scarboroughsubwayalignments

I just got off the phone with a neighbour one street over. She has been following the news about the sunk costs for the Scarborough subway and she is frustrated with Council’s refusal to consider Councillor Josh Matlow’s administrative enquiries into these costs and ridership levels.

Let me first say that my neighbour is not a transit rider. Like most people in Scarborough she drives everywhere. I never meet up with her on my regular walks through the neighbourhood. I just wave to her as she goes by in her red Camaro. So I was surprised to hear her say: “ I’d rather have seven stops than three. How much is it going to end up costing us to build the Scarborough subway? Why doesn’t Mayor Tory want to look at these costs? Do we even have enough riders for a subway? What about Smart Track? Why are we spending $1.65 million on a study of Smart Track?”

Although I have always supported the LRT option as a  replacement for the Scarborough RT,  the pro-subway “just get on with it build something” attitude that emerged during the last municipal election convinced me I was in the minority. However, after talking to my neighbour  I am not so sure.

The idea of a subway is really easy to sell during an election but cancelling one transit plan for another is complicated and messy. Unless you are willing to examine all the pros and cons you can end up with an expensive boondoggle. Now that new information is on the table, why isn’t Council willing to discuss it?

Let’s start with the costs we do know about in addition to the $3.3B cost of building the Scarborough Subway:

  1. Sunk cost  of cancelling the Scarborough LRT: $74.8 M.
  1. SRT Life Extension: $132M.
  1. SRT Decommissioning and Demolition: $123M.

(#2 and 3 were brought to my attention by transit activist Alan Yule. They are listed on page 8 of the 2015 TTC Capital Budget Report.)

  1. Councillor De Baeremaeker’s proposal for an additional subway station : $150M.

Scarborough-Agincourt councillor Norm Kelly calls it “ tweaking” but it could be the difference between accessible transit or rapid transit that just passes through Scarborough without serving the needs of local riders. If we are hell bent on going forward without delay, I would hate to see us build a subway with a 4.3 km stretch and no station. Especially when it is along Eglinton East, a corridor with the highest ridership in Scarborough. Transit riders have been ignored throughout this entire subway vs. LRT debate. To leave them without access to the subway on Eglinton would be the epitome of political callousness and bad transit planning.

Cost of cancelling vehicles for the Scarborough LRT

Metrolinx initially bought 182 units for the four Transit City LRT lines. Now that the Scarborough LRT line has been cancelled they can either try and sell those units to another transit agency, keep them for future expansion or pay a penalty to Bombardier to cancel that part of the contract. The cost of choosing the latter would be incurred by the City.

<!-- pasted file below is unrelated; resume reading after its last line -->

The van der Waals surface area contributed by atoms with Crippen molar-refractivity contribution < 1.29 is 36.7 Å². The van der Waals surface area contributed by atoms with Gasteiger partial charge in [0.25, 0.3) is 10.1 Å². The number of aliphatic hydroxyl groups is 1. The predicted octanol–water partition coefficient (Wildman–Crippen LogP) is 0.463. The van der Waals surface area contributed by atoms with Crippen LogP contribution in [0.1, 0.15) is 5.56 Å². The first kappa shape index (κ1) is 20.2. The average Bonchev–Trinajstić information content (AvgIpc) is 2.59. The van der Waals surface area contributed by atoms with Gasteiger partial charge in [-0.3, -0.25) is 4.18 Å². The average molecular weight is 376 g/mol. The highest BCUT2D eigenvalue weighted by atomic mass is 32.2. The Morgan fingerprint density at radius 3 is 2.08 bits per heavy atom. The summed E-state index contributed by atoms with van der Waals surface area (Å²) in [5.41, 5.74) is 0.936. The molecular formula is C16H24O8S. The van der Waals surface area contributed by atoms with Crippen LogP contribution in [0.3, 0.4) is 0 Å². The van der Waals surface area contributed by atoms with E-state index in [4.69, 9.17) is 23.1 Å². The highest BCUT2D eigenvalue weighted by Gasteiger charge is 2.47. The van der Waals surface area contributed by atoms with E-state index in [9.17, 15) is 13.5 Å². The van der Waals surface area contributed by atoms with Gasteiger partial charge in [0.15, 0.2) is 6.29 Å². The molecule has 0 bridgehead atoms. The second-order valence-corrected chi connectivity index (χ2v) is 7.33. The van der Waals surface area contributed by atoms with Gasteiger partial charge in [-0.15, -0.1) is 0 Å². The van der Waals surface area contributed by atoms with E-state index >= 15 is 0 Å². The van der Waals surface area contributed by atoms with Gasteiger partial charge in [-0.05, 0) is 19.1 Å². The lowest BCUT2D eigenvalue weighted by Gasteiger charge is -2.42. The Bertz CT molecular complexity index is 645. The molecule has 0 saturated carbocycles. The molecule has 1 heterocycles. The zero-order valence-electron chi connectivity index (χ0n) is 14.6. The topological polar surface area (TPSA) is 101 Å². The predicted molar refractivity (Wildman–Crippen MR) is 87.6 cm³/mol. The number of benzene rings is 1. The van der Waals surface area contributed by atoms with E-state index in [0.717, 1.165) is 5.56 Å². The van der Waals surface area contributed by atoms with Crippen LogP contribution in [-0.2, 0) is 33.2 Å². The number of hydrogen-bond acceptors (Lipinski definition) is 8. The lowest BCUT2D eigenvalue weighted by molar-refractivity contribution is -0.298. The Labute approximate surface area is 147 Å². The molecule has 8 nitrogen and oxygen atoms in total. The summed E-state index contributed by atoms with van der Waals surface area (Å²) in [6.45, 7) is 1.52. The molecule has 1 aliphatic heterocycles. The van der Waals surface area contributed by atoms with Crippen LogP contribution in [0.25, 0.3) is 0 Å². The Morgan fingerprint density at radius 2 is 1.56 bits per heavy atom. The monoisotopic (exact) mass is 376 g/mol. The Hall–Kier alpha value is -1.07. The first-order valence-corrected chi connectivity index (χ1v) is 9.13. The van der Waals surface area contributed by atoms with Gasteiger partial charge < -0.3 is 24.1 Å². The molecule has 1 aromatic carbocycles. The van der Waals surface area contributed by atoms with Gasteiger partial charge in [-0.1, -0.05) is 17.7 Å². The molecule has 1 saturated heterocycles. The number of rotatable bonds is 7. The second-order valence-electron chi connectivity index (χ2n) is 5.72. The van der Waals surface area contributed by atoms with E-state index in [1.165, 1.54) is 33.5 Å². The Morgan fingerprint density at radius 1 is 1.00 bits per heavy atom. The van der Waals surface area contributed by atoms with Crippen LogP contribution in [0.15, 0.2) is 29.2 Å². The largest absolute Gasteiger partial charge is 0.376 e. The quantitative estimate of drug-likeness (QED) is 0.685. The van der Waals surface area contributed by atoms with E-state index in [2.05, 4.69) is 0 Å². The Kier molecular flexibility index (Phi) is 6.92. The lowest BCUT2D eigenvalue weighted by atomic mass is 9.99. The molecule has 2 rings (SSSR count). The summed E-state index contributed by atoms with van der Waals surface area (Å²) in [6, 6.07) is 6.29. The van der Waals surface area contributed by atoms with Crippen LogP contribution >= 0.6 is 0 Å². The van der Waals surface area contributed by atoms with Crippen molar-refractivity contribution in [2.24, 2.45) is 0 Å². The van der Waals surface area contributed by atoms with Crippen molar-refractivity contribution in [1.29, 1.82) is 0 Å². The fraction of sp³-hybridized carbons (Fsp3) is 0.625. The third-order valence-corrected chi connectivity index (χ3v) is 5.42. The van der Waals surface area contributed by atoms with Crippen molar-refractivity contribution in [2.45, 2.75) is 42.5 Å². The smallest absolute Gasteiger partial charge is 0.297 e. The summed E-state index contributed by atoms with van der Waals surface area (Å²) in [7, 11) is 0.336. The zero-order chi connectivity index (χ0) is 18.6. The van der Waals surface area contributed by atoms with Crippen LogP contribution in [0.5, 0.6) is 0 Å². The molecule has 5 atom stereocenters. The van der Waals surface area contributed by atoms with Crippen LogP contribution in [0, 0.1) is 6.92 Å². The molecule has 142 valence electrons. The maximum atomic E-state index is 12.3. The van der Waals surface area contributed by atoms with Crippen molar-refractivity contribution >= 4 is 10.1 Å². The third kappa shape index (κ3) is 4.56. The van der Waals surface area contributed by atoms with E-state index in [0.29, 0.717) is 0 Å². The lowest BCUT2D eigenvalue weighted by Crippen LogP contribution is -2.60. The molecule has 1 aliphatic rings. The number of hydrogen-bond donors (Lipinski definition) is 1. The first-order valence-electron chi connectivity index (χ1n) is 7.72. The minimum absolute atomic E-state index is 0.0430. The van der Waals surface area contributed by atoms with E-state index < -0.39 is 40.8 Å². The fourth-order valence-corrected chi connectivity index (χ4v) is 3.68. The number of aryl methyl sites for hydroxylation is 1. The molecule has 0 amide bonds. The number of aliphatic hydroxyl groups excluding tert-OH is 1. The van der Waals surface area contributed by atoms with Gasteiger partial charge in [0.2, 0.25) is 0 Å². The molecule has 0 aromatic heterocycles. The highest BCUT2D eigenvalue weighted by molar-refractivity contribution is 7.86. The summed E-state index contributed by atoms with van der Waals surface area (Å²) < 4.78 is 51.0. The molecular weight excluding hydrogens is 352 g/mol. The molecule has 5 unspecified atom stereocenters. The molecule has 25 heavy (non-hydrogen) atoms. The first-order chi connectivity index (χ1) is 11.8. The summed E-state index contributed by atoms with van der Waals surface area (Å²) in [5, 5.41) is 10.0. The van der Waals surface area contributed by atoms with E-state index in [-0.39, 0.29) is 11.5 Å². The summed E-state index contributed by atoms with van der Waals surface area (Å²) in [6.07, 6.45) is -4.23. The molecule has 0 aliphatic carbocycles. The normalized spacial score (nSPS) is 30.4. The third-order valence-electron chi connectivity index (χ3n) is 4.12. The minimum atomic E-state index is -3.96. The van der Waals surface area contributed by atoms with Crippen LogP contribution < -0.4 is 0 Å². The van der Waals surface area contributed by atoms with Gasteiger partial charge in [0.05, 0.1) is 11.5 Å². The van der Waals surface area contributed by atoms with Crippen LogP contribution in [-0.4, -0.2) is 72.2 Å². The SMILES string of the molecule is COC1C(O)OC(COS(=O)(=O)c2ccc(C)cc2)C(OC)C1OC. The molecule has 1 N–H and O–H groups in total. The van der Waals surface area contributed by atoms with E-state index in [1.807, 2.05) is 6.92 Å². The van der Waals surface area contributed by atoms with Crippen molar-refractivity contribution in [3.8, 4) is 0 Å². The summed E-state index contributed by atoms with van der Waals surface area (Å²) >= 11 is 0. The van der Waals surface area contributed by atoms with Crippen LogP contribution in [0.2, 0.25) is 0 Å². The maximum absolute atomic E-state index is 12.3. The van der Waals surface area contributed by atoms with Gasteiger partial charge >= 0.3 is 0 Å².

Is there sufficient ridership for a subway?

To justify building a subway you need a peak hour ridership of 10,000 -15,000. According to the City report on the Scarborough subway  “peak hour ridership projected to 2031 will be 9,500 – 14,000 persons/hour”. Evidence brought forward in Councillor Matlow’s administrative enquiry letter suggests that these numbers were inflated to meet the demand necessary for a subway.

Again, thanks to Alan Yule going over TTC reports with a fine tooth comb, another discrepancy in ridership numbers for the SRT was discovered. In earlier TTC reports it is 4.67 million per year which works out to be around 12,000 rides/day. In recent reports, it has jumped to 45,000 rides/day  Were these numbers inflated too?  We need clarification.

Smart Track could take away ridership from the Scarborough Subway and vice versa

This information will be available once the Smart Track Work Plan study has been completed this fall. But let’s not forget Smart Track and the Scarborough Subway were part of Tory’s election promise and unlike his broken promise to freeze fares, he seems unwilling to use his “lack of understanding prior to taking office” excuse for the Scarborough Subway. Therefore it is likely that  the outcome of the study will allow him to justify moving ahead with both projects. We need an independent peer review.

The Scarborough Subway Extension Stakeholder Advisory Group, is being asked to look at a variety of routes for the subway. Some use the original RT alignment. Others go as far East along Eglinton as Markham Road, doubling back to the Scarborough Town Centre (STC).

Based on their response to my questions about ridership, I am convinced that bringing rapid transit to where there is already high ridership in Scarborough, is one of the  priorities of City planners. But they have also made it clear: discussion of LRTs is off the table.

In an alternate universe we would build the $1.48B LRT to STC, Centennial College and Sheppard Avenue. We would then take the remaining $1.82B and use the cancelled Malvern LRT alignment for the Scarborough Subway by extending it East along Eglinton, one station at a time, from Kennedy to Kingston Road. That way we wouldn’t have to worry about sunk costs and the cost of keeping the RT running another eight years. We wouldn’t have to worry about Smart Track taking ridership away from the Subway because buses running along Eglinton East  already have a high enough ridership (45,000). We wouldn’t have to connect the subway with STC -the LRT would do that. We could have three stations along Eglinton where they are needed most.

Read our position statement on the Scarborough subway here.

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